Kilkenny City is ‘under-performing’ in terms of its potential to capitalise on international tourism revenue, Kilkenny Borough Council has heard.
Amanda Horan of Failte Ireland spoke to the members at a recent council meeting, and highlighted a number of areas in which Kilkenny needs to improve on its offering. Meanwhile, the chair of Kilkenny Tourism, Colin Ahern, has written to local representatives urging them not to cut industry funding any further.
New figures from Failte Ireland show that overseas holidaymakers to the city spend approximately €100 per day, while overseas visitors contribute €65 per day. Domestic overnight visitors spend around €60 per day, with domestic ‘day trippers’ spending on average €40 per day.
“At the moment, we are achieving in excess of 200,000 visitors to [Kilkenny] Castle per year,” said Ms Horan.
“International visitors to Kilkenny contribute 25% more than than domestic visitors. We are under-performing in terms of international revenue.”
The number of these international visitors to Kilkenny rose from 206,000 in 2010 to 214,000 in 2011. This represents 30% of all visitors to the southeast region.
A number of suggestions have been put forward as to how Kilkenny can improve on its offering to visitors and boost numbers coming to the city.
Coach-parking facilities at the north side of the city, it has been suggested, would be of significant benefit to the tourist attractions at that end of town, including Rothe House and St Canice’s Cathedral. Rothe House currently attracts around 50,000 visitors per year – a quarter of that of the castle, where there is ample parking space.
“The challenge is that a lot of tour operators do not leave that end of town,” Ms Horan told the borough council.
“They park the coach, people visit the castle, have some lunch, they are back on the bus and gone. It’s a day trip.
“We have to convince visitors and tour operators that to see Kilkenny, you have to do the whole ‘Medieval Mile’ – and critical to that is Rothe House.”
Cllr David Fitzgerald (FG) said that there was land available suitable for this purpose.
“Can I re-emphasise that we have a piece of land in Greensbridge near the Diageo site?” he asked.
“If we are serious about this Medieval Mile project, we must begin the process of creating a coach-parking facility at that end of the city – even a temporary one. It would be hugely important in terms of bringing in more numbers.”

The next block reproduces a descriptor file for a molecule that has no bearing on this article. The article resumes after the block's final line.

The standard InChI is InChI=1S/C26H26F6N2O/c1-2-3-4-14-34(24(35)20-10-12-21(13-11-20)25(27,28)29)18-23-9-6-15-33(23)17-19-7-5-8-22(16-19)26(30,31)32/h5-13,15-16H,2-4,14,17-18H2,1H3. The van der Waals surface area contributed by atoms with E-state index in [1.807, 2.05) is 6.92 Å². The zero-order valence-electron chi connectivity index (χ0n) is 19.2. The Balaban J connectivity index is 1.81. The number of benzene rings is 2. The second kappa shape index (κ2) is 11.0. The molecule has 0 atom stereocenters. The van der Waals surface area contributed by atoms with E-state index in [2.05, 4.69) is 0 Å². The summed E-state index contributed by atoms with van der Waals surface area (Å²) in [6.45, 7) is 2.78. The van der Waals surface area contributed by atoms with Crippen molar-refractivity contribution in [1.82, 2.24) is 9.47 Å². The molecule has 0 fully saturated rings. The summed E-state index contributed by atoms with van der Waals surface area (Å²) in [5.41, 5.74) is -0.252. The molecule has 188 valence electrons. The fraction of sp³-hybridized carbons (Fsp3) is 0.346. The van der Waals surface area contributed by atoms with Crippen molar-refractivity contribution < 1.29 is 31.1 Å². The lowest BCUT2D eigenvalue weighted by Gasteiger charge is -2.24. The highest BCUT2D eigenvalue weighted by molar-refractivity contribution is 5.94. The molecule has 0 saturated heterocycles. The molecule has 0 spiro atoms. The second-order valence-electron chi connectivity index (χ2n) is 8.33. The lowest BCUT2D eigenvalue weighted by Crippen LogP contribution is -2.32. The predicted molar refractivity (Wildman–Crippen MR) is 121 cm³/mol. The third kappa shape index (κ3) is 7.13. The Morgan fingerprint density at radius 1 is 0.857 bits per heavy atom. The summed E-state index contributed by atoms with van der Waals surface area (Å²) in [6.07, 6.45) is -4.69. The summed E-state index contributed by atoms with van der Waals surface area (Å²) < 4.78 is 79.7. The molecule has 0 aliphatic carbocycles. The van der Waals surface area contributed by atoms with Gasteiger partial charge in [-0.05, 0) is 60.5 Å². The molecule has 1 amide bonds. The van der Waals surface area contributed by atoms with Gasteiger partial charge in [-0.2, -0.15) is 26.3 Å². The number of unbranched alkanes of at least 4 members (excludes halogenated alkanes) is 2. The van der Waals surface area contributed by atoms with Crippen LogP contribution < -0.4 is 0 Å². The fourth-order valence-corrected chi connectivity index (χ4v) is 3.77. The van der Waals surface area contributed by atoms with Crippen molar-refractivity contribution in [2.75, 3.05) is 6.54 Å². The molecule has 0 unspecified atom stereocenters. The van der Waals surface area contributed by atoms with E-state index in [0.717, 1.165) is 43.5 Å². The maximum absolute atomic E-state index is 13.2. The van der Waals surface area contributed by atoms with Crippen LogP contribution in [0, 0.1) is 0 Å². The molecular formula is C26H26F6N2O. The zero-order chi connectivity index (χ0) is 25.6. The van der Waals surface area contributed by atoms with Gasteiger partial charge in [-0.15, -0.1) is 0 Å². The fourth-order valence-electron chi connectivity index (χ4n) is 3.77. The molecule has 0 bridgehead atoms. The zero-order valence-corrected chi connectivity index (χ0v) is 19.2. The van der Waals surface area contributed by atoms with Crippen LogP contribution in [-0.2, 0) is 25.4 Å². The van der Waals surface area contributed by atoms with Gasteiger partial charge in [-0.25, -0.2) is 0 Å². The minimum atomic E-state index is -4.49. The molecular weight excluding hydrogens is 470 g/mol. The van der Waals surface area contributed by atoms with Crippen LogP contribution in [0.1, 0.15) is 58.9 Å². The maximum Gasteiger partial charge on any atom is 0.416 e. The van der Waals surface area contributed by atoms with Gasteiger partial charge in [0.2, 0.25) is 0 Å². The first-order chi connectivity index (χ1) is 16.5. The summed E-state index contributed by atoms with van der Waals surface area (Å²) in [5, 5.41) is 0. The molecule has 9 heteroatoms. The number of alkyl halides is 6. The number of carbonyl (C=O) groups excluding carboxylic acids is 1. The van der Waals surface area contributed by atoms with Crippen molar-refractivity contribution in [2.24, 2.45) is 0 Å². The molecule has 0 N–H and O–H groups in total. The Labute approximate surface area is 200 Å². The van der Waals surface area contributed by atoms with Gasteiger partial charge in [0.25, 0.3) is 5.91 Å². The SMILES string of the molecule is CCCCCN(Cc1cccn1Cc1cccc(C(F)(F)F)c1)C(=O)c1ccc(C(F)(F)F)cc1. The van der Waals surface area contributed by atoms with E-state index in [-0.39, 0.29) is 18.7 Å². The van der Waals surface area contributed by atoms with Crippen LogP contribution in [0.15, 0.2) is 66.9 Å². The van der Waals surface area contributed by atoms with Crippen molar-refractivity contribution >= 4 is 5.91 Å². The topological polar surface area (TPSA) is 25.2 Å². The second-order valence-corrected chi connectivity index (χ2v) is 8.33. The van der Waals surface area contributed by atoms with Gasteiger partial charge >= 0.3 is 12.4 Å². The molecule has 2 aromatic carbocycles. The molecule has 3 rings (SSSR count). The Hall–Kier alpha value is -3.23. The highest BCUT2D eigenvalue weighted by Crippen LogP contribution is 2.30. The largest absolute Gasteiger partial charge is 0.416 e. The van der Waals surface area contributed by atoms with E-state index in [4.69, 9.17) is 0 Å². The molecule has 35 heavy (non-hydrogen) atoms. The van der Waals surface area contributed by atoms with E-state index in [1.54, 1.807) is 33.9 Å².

His fellow Fine Gael Cllrs Martin Brett and Jimmy Leahy wanted to know what could be done to increase the time spent here by visitors to the region.
“It has been identified that visitors come to Kilkenny on a tour bus and then leave that night,” said Cllr Leahy.
“We have the best of restaurants, hotels, entertainment and heritage attractions. Have we identified why this is happening and what group we can target to get people to stay one night or two?”
Answering this question, John Ryan of the Pembroke Hotel said that there were a number of factors at play, including the new motorway, which has made it easier for people to move around quickly and forgo the need to stay over in places.
“We need to give people another reason to stay,” he told the members.
“We need to broaden the offer, and also get the information out there.”
Roisin McQuillan and Joe Ledwidge from Rothe House had made a presentation updating the borough council members on the house’s status. At present, the house is entering the final phase of its ‘Renaissance Conservation Plan’, which aims to upgrade the visitor experience through the use of interpretative media and interactive displays.
The Rothe House team also made an appeal at Monday’s meeting of Kilkenny County Council. Asked by Cllr Paul Cuddihy (FG) how much money they were seeking from the council, the Rothe House representatives said they would be grateful if the council could match the €20,000 it gave them in 2012, although they understood that the council was under pressure financially.
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